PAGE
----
When it comes to fitness, we’re all likely to have heard the phrase “consistency is key”.
It all sounds so simple in theory: find something you enjoy, make time for it, and eventually, it becomes a habit. But what happens once you break that consistency and all your hard work gets undone?
Losing your fitness mojo can happen for a number of reasons. From burnout and boredom, to life simply getting in the way, breaking a fitness routine is extremely easy to do — and a much harder problem to fix.
It happens to the best of us. There was a time when I used to wake up every morning and head out for a 6am run. And then the summer heat kicks in, and the treadmill gets tedious, and that 6am alarm becomes far too easy to snooze. Soon, three months have passed, and despite feeling more sluggish than ever, I just can’t find that motivation that used to power me to lace up the trainers anywhere.
The longer we let that fitness slump go on for, the harder it is to get back into the right headspace. But there are a few tips that can help ease you back in gently. Here’s what the experts recommend:
Try group classes
“It’s difficult to get back into a fitness routine when you haven’t done it for a while because you’ve broken the habit,” says Cyrus Rustom, owner of Boxica gym in Dubai’s Studio City. “Re-engaging that habit can be tough, but that’s where classes can really help.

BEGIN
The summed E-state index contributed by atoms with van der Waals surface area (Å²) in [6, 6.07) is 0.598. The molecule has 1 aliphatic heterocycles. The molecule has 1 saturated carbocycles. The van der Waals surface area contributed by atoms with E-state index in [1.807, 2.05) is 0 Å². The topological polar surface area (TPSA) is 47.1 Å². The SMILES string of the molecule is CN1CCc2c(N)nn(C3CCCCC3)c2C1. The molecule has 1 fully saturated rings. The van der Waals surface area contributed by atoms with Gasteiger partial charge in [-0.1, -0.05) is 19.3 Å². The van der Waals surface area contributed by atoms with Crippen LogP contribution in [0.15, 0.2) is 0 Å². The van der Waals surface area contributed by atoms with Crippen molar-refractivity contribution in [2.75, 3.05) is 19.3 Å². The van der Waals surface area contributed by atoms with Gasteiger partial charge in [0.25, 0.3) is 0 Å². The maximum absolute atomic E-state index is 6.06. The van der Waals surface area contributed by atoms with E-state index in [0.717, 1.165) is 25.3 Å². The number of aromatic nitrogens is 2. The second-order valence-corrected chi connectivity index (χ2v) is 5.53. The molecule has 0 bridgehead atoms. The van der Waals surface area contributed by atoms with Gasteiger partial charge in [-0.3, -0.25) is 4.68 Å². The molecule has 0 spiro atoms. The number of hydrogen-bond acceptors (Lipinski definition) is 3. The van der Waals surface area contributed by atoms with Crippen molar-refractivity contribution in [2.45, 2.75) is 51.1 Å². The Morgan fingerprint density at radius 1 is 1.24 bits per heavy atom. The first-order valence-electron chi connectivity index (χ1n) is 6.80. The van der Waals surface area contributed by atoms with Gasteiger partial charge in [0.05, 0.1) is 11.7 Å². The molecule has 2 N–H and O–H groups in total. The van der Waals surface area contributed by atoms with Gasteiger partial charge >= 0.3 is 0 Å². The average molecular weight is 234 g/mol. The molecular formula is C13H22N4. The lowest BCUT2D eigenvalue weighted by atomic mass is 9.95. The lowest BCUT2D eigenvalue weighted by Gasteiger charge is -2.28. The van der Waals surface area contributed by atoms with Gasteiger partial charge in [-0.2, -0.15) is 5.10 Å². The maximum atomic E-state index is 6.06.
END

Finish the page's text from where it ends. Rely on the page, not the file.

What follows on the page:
“The best thing about a place like this is all you have to do is drive here. As soon as you walk through that door, everything else is taken care of for you. If you go to a regular gym, you have to not only motivate yourself to go to the gym, but you have to motivate yourself to figure out a workout and what you are going to do.”
Not only do classes feel less intimidating than walking into the gym to freestyle it on your own, it’s also likely that you’ll work that little bit harder when you are pushed in a group setting.
“I think a lot of people struggling to get back into fitness need to go to group classes, because for me, group classes are the most motivational way to get back into shape,” says Ryan Bishop, general manager at NRG Fitness. “For you to go to the gym to train by yourself and work out your workouts, it’s extremely difficult, so I would always advise anyone trying to get back into fitness to do group classes where you are around people, you are building on everyone’s energy. For me, that’s the best way. You don’t need to start with super intense classes.
“I think for 99 per cent of people who train by themselves, they are more likely to give up easily. But when you’ve got a coach or other people around you pushing you, you’ll do that extra rep or that extra set, or you’ll lift that little bit heavier.”
Make it non-negotiable
While routines and plans can change week by week, there are certain things that we can’t be flexible with. Meetings, for example. For most people, once a meeting is in the diary — whether it be for work, or with friends, those plans are solid and not to be changed. Rustom suggests treating fitness in the same way and building it into your schedule.
“You just have to put it in your schedule three days a week,” he says. “You don’t have to train any more than that to start with.